The problem I am trying to solve is, given two images, determining whether they contain the same object or not. Here is an example:

enter image description here enter image description here enter image description here

The first two images contain the same object, while the third image contains a similar, but different object. My goal is for the first two images to be seen as a match, but the first and third (and second and third) being seen as not matching. I want the matching to work in general with any object. It should be able to tell if any two pictures of any two objects are identical objects (not just similar) even if they are taken at different angles, cameras, and lighting conditions.

To accomplish this goal I have moved towards using transfer learning to train a siamese neural network (on a pretrained imagenet model) with the triplet loss function. The problem is that I do not have a dataset that is suitable for this. I cannot find any datasets that have pairs of identical objects from different angles, lighting, cameras, ... This is what I believe I would need for training to be successful.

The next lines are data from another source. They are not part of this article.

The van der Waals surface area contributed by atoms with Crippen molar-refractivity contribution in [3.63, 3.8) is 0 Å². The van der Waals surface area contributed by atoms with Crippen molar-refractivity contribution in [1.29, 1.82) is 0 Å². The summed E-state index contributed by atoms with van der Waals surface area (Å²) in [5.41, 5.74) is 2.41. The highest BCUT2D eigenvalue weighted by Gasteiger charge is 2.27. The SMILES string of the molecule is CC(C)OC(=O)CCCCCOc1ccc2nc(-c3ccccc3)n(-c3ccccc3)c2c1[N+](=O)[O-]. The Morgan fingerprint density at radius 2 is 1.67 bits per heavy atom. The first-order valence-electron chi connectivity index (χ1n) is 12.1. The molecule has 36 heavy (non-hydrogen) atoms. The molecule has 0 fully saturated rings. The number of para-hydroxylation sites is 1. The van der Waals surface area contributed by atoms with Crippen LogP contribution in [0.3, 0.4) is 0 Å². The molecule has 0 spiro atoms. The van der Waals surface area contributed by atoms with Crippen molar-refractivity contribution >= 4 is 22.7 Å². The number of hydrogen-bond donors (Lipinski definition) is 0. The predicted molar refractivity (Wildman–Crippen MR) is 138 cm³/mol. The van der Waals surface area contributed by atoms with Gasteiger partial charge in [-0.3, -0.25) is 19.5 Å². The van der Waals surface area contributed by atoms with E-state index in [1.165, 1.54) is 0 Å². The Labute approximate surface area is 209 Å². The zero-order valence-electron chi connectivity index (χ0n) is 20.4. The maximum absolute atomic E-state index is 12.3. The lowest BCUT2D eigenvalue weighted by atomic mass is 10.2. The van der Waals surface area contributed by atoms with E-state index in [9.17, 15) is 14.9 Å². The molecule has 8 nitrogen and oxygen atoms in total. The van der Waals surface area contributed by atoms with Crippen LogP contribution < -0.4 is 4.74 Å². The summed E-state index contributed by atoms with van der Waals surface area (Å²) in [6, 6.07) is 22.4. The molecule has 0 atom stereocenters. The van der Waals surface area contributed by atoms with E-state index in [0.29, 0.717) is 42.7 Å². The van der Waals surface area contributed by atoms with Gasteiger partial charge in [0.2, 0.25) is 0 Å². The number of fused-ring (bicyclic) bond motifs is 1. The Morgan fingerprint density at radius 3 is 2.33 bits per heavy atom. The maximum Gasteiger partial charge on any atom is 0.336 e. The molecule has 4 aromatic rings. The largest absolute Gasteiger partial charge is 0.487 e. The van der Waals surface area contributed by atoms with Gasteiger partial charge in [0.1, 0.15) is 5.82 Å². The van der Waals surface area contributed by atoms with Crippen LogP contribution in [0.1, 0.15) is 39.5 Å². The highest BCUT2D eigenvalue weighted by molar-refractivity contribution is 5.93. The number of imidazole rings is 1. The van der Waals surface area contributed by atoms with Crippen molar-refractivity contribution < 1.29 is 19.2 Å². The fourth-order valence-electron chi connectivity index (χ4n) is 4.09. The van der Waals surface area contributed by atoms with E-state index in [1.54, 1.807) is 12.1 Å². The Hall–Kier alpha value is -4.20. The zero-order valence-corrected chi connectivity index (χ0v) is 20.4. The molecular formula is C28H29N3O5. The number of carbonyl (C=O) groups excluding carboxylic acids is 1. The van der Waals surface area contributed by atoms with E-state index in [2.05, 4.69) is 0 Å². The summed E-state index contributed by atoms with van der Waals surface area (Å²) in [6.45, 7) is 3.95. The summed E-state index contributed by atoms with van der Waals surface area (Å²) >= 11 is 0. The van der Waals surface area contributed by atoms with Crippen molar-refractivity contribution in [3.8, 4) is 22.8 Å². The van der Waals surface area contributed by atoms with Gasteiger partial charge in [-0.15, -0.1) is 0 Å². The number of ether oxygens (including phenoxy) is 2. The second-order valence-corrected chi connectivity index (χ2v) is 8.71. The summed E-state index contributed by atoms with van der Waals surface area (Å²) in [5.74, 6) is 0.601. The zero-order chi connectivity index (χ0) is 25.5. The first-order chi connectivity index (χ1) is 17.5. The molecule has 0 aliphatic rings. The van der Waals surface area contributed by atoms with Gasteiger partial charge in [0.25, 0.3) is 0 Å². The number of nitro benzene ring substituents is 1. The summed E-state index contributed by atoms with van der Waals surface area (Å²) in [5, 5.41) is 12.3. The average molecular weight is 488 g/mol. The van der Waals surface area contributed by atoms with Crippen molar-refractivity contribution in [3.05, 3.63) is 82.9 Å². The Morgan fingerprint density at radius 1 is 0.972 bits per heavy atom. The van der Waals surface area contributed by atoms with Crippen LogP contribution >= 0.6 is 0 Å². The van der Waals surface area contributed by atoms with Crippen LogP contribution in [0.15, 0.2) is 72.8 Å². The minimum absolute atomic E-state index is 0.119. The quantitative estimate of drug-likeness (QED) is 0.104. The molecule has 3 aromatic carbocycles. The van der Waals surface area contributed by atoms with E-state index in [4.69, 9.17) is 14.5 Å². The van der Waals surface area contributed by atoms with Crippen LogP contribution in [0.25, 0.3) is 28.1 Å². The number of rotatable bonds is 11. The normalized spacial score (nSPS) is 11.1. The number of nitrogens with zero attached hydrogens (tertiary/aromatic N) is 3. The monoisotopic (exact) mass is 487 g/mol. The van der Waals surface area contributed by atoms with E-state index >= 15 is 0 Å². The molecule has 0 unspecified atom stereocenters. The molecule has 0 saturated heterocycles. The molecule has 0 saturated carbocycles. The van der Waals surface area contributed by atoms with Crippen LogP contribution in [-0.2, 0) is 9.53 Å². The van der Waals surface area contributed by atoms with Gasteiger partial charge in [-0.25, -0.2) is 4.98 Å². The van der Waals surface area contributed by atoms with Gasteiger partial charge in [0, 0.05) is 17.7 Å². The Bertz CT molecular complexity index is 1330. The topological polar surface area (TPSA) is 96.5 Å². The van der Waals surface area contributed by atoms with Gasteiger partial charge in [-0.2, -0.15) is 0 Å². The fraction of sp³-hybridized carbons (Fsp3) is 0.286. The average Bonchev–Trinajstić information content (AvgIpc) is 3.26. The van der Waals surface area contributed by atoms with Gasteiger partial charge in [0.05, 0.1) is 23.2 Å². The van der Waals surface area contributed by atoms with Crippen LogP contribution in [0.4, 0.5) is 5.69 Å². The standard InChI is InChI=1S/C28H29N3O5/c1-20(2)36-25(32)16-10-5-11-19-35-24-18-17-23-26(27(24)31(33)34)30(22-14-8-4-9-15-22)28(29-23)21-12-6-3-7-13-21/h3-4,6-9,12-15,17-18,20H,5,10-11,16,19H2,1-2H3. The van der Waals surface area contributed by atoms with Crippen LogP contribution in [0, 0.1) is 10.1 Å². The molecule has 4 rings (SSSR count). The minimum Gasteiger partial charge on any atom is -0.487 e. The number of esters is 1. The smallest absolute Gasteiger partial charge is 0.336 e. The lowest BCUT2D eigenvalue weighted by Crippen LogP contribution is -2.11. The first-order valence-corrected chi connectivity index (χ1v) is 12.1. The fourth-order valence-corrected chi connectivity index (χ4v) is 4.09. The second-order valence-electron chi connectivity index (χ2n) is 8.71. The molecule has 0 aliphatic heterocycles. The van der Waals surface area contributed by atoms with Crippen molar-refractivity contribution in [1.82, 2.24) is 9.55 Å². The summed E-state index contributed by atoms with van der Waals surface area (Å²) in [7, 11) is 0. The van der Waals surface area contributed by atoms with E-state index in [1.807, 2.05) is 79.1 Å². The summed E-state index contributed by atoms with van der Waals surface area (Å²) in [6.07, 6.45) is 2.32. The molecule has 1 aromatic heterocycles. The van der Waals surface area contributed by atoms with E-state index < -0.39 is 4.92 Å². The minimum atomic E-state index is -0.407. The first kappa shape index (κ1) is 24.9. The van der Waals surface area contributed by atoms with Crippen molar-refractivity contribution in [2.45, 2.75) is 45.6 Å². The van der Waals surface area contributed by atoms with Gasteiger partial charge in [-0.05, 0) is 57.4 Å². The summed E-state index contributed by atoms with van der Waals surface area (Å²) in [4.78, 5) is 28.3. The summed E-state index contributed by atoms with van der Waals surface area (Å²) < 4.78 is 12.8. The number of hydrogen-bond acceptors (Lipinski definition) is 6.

2 Answers 2


I would suggest first training using a class of objects for which Wikimedia Commons has thousands of free pictures: cruise ships.

First get a list of cruise ships:

SELECT ?item ?itemLabel ?image ?commonsCategory
  ?item wdt:P31 wd:Q39804. # Must be of a cruise ship
  ?item wdt:P18 ?image.
  ?item wdt:P373 ?commonsCategory.
  SERVICE wikibase:label { bd:serviceParam wikibase:language "[AUTO_LANGUAGE],en". }

enter image description here

Then download all pictures in the Commons category of each. Example:

enter image description here

Advantages of this approach:

  • Each cruise ship has been photographed by many different photographers under very different lighting conditions, angles, etc.
  • Cruise ships rarely change their shape or painting.
  • Very few data errors. To filter out pictures that show the inside of the ship, just run a classifier and keep only pictures that are found to represent a ship.

Check out SIFT, which is e.g. used by panorama softwares to detect matching features in images.

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